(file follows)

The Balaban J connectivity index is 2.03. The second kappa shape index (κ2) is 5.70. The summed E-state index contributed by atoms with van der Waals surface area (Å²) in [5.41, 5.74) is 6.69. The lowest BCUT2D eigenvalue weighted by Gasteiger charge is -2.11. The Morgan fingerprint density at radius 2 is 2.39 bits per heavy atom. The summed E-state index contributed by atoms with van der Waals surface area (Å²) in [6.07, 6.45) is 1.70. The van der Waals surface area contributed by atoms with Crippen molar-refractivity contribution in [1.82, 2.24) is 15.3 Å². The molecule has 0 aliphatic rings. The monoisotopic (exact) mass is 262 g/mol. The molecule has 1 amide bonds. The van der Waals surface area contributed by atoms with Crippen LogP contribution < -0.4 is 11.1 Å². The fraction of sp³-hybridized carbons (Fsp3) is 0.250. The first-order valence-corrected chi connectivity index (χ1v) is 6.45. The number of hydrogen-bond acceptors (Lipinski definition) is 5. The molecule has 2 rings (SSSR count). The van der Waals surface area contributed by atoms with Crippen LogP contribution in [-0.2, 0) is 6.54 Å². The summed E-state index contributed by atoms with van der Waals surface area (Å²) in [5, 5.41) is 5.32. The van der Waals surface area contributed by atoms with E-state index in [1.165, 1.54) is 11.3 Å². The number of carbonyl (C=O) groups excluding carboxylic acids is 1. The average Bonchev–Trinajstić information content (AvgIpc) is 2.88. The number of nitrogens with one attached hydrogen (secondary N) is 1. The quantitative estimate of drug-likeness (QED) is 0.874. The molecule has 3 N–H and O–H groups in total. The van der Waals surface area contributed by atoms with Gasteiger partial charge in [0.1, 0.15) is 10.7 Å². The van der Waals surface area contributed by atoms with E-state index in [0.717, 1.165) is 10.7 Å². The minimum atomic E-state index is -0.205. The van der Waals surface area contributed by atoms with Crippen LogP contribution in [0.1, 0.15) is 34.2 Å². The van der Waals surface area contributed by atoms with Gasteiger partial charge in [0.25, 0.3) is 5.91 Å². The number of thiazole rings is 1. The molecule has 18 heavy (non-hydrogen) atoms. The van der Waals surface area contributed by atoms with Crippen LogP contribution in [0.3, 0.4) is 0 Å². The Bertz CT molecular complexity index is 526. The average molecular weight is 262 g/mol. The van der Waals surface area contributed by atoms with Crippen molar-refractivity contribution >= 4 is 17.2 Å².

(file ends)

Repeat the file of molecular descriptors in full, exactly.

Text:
The Balaban J connectivity index is 2.03. The second kappa shape index (κ2) is 5.70. The summed E-state index contributed by atoms with van der Waals surface area (Å²) in [5.41, 5.74) is 6.69. The lowest BCUT2D eigenvalue weighted by Gasteiger charge is -2.11. The Morgan fingerprint density at radius 2 is 2.39 bits per heavy atom. The summed E-state index contributed by atoms with van der Waals surface area (Å²) in [6.07, 6.45) is 1.70. The van der Waals surface area contributed by atoms with Crippen molar-refractivity contribution in [1.82, 2.24) is 15.3 Å². The molecule has 0 aliphatic rings. The monoisotopic (exact) mass is 262 g/mol. The molecule has 1 amide bonds. The van der Waals surface area contributed by atoms with Crippen LogP contribution < -0.4 is 11.1 Å². The fraction of sp³-hybridized carbons (Fsp3) is 0.250. The first-order valence-corrected chi connectivity index (χ1v) is 6.45. The number of hydrogen-bond acceptors (Lipinski definition) is 5. The molecule has 2 rings (SSSR count). The van der Waals surface area contributed by atoms with Crippen LogP contribution in [-0.2, 0) is 6.54 Å². The summed E-state index contributed by atoms with van der Waals surface area (Å²) in [5, 5.41) is 5.32. The van der Waals surface area contributed by atoms with E-state index in [1.165, 1.54) is 11.3 Å². The number of carbonyl (C=O) groups excluding carboxylic acids is 1. The average Bonchev–Trinajstić information content (AvgIpc) is 2.88. The number of nitrogens with one attached hydrogen (secondary N) is 1. The quantitative estimate of drug-likeness (QED) is 0.874. The molecule has 3 N–H and O–H groups in total. The van der Waals surface area contributed by atoms with Gasteiger partial charge in [0.1, 0.15) is 10.7 Å². The van der Waals surface area contributed by atoms with E-state index in [0.717, 1.165) is 10.7 Å². The minimum atomic E-state index is -0.205. The van der Waals surface area contributed by atoms with Crippen LogP contribution in [0.1, 0.15) is 34.2 Å². The van der Waals surface area contributed by atoms with Gasteiger partial charge in [0.25, 0.3) is 5.91 Å². The number of thiazole rings is 1. The molecule has 18 heavy (non-hydrogen) atoms. The van der Waals surface area contributed by atoms with Crippen LogP contribution in [0.3, 0.4) is 0 Å². The Bertz CT molecular complexity index is 526. The average molecular weight is 262 g/mol. The van der Waals surface area contributed by atoms with Crippen molar-refractivity contribution >= 4 is 17.2 Å².